By Karen Parrish
American Forces Press Service
MADRID, Jan. 15, 2013 – Defense Secretary Leon E. Panetta discussed U.S. assistance to the French in Mali during news conferences today in Lisbon, Portugal, and here in the Spanish capital.
On Jan. 10, France began airstrikes against forces in Mali affiliated with al-Qaida in the Islamic Maghreb.
During a news conference in Lisbon this morning with Portuguese Defense Minister Jose Pedro Aguiar-Branco, Panetta expressed support for France’s action.
“We have commended the French for this effort to … stop the AQIM -- these terrorists and members of al-Qaida -- from being able to develop a base of operations in Mali, and we have always been concerned about efforts by al-Qaida to establish that kind of base,” the secretary said. “And our commitment ever since 9/11 has been to go after al-Qaida wherever they are and to make sure that they have no place to hide.”
Panetta also noted that the international community and the United Nations support the effort. A reporter asked whether U.S. officials are considering sending ground forces to Mali. “There is no consideration of putting any American boots on the ground at this time,” the secretary replied.
Later, during his joint appearance here with Spanish Defense Minister Pedro Morenes Eulate, Panetta repeated the basic points he first made yesterday about U.S. support for the French action in Mali.
The U.S. and French governments are discussing a range of possible assistance the United States can offer, he said. Panetta yesterday told reporters the French had requested intelligence, logistics and airlift support.
“We are in discussions with the French, and we are discussing in Washington some of the requests that have been made, to determine exactly what assistance we can provide,” the secretary said. “Our goal is to … do what we can to provide whatever assistance is necessary.”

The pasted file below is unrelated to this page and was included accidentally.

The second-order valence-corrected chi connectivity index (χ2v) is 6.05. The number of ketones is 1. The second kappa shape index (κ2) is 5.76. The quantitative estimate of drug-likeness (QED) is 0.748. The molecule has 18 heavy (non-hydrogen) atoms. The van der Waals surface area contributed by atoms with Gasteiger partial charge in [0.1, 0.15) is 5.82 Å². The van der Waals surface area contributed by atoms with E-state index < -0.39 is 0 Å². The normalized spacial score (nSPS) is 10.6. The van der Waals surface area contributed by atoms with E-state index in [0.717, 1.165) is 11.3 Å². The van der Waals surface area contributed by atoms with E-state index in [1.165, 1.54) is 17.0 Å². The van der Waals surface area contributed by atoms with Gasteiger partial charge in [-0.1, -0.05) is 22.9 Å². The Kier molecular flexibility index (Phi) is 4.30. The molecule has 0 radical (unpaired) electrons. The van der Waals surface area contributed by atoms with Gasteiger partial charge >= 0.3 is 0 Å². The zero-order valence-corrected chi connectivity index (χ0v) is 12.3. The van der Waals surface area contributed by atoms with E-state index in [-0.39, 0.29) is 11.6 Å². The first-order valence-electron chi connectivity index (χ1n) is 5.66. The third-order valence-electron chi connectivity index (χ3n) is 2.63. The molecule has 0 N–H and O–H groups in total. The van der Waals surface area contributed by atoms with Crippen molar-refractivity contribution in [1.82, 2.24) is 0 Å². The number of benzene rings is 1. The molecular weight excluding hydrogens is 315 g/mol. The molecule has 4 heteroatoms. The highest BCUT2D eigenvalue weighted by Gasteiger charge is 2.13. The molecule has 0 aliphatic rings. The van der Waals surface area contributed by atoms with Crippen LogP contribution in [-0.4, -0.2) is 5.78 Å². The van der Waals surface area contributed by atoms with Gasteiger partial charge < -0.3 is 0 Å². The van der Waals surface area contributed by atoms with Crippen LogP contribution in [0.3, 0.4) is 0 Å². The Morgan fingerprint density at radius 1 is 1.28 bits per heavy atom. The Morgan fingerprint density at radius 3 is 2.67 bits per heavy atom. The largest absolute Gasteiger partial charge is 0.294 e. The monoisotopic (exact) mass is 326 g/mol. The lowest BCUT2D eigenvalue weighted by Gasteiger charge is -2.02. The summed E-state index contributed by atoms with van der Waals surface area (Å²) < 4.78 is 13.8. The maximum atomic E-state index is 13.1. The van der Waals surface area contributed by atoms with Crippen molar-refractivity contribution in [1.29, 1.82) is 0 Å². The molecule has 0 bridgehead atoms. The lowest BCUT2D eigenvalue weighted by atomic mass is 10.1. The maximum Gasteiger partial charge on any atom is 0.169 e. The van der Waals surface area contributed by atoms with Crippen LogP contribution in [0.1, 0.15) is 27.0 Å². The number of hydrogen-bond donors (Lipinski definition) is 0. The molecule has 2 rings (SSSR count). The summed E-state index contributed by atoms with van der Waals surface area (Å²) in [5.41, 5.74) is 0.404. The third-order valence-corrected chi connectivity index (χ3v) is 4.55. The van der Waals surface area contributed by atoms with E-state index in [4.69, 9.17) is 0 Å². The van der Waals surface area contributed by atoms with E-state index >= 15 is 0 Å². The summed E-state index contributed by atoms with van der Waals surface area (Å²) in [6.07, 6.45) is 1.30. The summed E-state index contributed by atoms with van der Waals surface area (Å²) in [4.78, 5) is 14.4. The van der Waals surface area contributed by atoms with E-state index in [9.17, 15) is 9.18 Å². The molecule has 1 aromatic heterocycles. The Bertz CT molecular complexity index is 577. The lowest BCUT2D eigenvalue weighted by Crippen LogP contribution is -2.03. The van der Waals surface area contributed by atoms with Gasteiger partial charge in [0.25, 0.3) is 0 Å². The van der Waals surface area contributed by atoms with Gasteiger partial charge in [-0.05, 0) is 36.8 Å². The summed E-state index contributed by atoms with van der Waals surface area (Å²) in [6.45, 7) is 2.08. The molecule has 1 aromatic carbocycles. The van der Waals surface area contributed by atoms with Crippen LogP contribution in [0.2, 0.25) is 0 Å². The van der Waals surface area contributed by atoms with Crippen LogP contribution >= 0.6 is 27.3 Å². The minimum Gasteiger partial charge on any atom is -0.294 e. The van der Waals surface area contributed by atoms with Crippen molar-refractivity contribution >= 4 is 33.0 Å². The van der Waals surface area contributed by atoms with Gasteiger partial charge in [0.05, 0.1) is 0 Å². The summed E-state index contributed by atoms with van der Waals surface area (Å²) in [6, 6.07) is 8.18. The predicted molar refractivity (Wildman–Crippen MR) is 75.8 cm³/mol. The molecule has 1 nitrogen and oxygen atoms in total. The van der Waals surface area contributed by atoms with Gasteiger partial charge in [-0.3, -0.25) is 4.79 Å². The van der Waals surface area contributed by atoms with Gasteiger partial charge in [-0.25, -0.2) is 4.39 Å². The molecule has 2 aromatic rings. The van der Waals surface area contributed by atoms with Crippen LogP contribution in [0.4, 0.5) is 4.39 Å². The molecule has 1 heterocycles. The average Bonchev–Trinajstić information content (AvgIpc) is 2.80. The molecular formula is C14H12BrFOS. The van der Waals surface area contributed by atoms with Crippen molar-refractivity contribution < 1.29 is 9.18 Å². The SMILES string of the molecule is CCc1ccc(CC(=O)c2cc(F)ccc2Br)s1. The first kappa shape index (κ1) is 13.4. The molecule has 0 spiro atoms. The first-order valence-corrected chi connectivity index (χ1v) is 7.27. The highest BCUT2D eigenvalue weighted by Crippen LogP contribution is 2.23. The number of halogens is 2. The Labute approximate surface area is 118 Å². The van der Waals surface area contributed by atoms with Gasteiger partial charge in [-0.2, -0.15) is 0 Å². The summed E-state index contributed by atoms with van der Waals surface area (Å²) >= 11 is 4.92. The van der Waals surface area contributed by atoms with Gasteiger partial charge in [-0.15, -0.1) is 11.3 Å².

Panetta told reporters he can’t yet offer a likely timeline for French military action in Mali.
“[We are following] events, trying to get a read as to what efforts they’re committed to taking there and what their objectives are. I can’t really give a full analysis … as of this moment,” he said. “Any time you confront an enemy that is dispersed … makes it challenging.”
In Mali, stopping a scattered enemy advance across a large area is a difficult but necessary task, the secretary noted.
“For that reason, we’ve commended France for taking that step,” he said. “And I believe the international community will do all we can to try to assist them in that effort.”
Morenes, speaking through a translator, noted that Panetta’s meetings with Spanish leaders “laid the foundations for significant cooperation in the future.”
“We specifically talked about Afghanistan and Mali,” he added.
European defense ministers have been monitoring the situation for more than a year, Morenes said, and in December they had reached preliminary agreements to train Malian and Economic Community of West African States forces. The movement of extremist forces toward Mali’s southern regions was “sudden, in a way,” he said, which meant that a new response had to develop quickly.
Talks he held with the French minister Jan. 11 and last night indicated the French plan is to prevent terrorist groups from reaching Mali’s capital of Bamako, which would create chaos, Morenes said. “The French minister told us that they wanted to stop that offensive and to … [proceed with] the Mali training mission,” he added.
Morenes said that at a meeting of NATO’s foreign ministers Jan. 18 in Brussels, “we had planned to get ahead of the offensive.”
“Now, [we are] adjusting to a new situation, post-offensive,” he noted.
The Spanish minister added that Spain already has agreed to a French request that Spain allow overflights of its maritime airspace. Panetta and Morenes agreed it is vital to world security to prevent terrorists fro developing a safe haven in Mali.
“[The] objective is to make sure AQIM never establishes a base for operations – in Mali, or for that matter, anyplace else,” Panetta said.